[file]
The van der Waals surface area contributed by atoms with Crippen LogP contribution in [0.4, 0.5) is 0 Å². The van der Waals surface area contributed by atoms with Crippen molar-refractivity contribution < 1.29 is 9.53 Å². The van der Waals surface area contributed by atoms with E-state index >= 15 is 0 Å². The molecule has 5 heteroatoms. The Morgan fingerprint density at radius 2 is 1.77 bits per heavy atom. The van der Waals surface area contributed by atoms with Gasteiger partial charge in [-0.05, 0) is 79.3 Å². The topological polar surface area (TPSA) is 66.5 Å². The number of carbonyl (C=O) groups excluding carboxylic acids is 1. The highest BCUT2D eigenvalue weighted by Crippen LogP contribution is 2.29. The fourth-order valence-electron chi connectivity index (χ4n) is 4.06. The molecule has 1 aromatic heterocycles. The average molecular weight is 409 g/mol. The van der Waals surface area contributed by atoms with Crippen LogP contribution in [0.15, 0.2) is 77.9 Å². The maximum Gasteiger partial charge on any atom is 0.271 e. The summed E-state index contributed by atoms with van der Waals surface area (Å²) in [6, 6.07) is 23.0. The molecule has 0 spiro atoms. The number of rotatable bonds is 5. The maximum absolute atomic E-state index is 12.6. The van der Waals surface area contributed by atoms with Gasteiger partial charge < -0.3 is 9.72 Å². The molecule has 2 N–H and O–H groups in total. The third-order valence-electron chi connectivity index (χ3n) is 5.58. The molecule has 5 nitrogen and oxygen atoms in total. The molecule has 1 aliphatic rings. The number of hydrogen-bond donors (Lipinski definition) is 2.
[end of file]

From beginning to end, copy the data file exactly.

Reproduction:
The van der Waals surface area contributed by atoms with Crippen LogP contribution in [0.4, 0.5) is 0 Å². The van der Waals surface area contributed by atoms with Crippen molar-refractivity contribution < 1.29 is 9.53 Å². The van der Waals surface area contributed by atoms with E-state index >= 15 is 0 Å². The molecule has 5 heteroatoms. The Morgan fingerprint density at radius 2 is 1.77 bits per heavy atom. The van der Waals surface area contributed by atoms with Gasteiger partial charge in [-0.05, 0) is 79.3 Å². The topological polar surface area (TPSA) is 66.5 Å². The number of carbonyl (C=O) groups excluding carboxylic acids is 1. The highest BCUT2D eigenvalue weighted by Crippen LogP contribution is 2.29. The fourth-order valence-electron chi connectivity index (χ4n) is 4.06. The molecule has 1 aromatic heterocycles. The average molecular weight is 409 g/mol. The van der Waals surface area contributed by atoms with Crippen LogP contribution in [0.15, 0.2) is 77.9 Å². The maximum Gasteiger partial charge on any atom is 0.271 e. The summed E-state index contributed by atoms with van der Waals surface area (Å²) in [6, 6.07) is 23.0. The molecule has 0 spiro atoms. The number of rotatable bonds is 5. The maximum absolute atomic E-state index is 12.6. The van der Waals surface area contributed by atoms with Gasteiger partial charge < -0.3 is 9.72 Å². The molecule has 2 N–H and O–H groups in total. The third-order valence-electron chi connectivity index (χ3n) is 5.58. The molecule has 5 nitrogen and oxygen atoms in total. The molecule has 1 aliphatic rings. The number of hydrogen-bond donors (Lipinski definition) is 2.